The True Saint Nicholas
When most of us hear the name “Saint Nicholas,” we immediately think of Santa Claus. As children, we listened wide-eyed to Clement Clarke Moore’s famous poem about the night before Christmas, when “down the chimney St. Nicholas came with a bound.” At some point along the way, we may have asked an older and wiser acquaintance why Santa sometimes goes by this alias. The answer we received was probably not very informative. And once we are all grown up, with children of our own, and by chance are asked the same question, we still are not sure. If pressed, we might guess that there was once a very good man named Nicholas, and his name somehow came to be connected with
Santa Claus. But Saint Nicholas remains an elusive figure to us.
He is elusive even to scholars who study such matters. They believe that Saint Nicholas served as a bishop during the fourth century in the town of Myra, on the coast of the eastern Mediterranean Sea. He may have attended the famous Council of Nicaea convened by Constantine the Great in 325 to resolve issues troubling the Christian Church. But the details of his life and work remain sketchy. If he wrote anything, it is long gone. The first known Nicholas “biography” dates to the eighth or ninth century, long after his death, when a Greek monk known as Michael the Archimandrite assembled a collection of tales about him.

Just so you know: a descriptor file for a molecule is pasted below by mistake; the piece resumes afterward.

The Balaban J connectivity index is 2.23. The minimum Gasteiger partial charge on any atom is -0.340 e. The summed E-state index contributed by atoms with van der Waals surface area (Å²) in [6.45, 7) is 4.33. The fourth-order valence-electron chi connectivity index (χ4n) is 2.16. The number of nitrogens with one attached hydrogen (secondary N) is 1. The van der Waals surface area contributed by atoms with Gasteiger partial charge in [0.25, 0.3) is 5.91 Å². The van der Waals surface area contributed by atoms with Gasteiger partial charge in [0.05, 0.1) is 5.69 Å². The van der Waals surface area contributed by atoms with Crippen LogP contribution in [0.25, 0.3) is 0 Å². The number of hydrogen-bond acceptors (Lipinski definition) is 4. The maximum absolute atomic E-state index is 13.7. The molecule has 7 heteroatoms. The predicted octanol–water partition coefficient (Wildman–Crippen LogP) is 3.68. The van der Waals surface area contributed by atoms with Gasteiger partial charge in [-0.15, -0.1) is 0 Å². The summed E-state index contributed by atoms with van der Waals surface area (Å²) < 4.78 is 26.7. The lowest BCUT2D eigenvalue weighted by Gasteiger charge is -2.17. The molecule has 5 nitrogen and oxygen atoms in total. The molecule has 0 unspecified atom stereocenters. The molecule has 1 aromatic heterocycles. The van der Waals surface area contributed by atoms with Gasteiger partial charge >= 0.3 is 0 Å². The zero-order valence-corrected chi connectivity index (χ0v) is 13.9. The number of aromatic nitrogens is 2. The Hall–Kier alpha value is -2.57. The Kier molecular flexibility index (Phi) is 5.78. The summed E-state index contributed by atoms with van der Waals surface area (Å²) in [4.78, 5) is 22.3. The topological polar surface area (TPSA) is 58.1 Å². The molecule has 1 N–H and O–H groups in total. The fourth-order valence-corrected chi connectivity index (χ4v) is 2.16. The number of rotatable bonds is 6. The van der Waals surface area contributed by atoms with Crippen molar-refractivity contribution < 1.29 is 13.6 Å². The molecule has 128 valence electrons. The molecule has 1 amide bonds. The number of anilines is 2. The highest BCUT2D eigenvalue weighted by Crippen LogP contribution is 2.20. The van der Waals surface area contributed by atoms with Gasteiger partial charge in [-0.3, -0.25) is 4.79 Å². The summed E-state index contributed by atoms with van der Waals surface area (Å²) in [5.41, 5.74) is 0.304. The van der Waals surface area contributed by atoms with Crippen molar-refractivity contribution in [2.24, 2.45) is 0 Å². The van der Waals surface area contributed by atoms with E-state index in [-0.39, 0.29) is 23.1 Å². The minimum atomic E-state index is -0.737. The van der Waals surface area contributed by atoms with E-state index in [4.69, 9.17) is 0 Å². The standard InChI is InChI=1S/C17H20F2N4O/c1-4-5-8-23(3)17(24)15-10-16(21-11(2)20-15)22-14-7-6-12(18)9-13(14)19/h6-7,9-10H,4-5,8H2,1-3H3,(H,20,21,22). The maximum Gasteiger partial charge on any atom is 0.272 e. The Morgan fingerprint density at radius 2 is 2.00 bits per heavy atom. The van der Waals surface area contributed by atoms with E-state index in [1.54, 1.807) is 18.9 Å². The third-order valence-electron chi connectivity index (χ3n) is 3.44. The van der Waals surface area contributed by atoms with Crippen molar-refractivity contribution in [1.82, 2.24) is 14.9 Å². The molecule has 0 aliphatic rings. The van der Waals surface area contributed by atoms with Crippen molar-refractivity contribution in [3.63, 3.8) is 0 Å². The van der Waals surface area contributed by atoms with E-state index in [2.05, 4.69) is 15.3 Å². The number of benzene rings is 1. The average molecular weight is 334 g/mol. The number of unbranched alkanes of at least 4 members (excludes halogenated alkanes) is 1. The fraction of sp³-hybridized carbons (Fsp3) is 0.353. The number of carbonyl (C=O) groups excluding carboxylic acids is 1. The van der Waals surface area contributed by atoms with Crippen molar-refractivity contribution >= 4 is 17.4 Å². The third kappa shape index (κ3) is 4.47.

We are left to piece together his life as best we can, using what we know and a good bit of surmise to arrive at the most likely story. Often we must rely on tradition as well as clues provided by the history of the times in which he lived. If the reputation he left behind means anything, we know there was something remarkable about this holy man. For hundreds of years, his name has been invoked, his deeds recounted. His shadow falls across epochs.
Why bother with the history of Saint Nicholas? For one thing, his is a fascinating story. Its sheer vastness of scale is astounding. It stretches from the crossroads of Europe,
Asia, and Africa to the Americas and beyond. It crosses oceans, deserts, and frozen arctic climes. This is an adventure tale complete with emperors, knights, villains, shipwrecks, kidnappings, treasure, and dark dungeons. It is the age-old struggle of good against evil, of right against might.
But there is a larger reason to remember Saint Nicholas: He matters to Christmas. This saintly man who lived so long ago has come to influence one of our holiest seasons and most beloved holidays. This influence that has come across so many centuries is a kind of miracle. It is evidence of God’s love.
One purpose of this book is to help put Saint Nicholas back into Christmas. It explains his connection with Santa Claus, and the common spirit they share. As you will see, Saint Nicholas makes Santa Claus a larger and richer figure than you might expect him to be.
So here is the story of Nicholas, based on what we can reasonably conjecture. It is a story worth knowing. I hope that once you know it, you will remember Saint Nicholas each December. You may never again think of Santa Claus in quite the same way. If that is the case, then this book will have achieved its aim of helping to deepen the spirit of Christmas.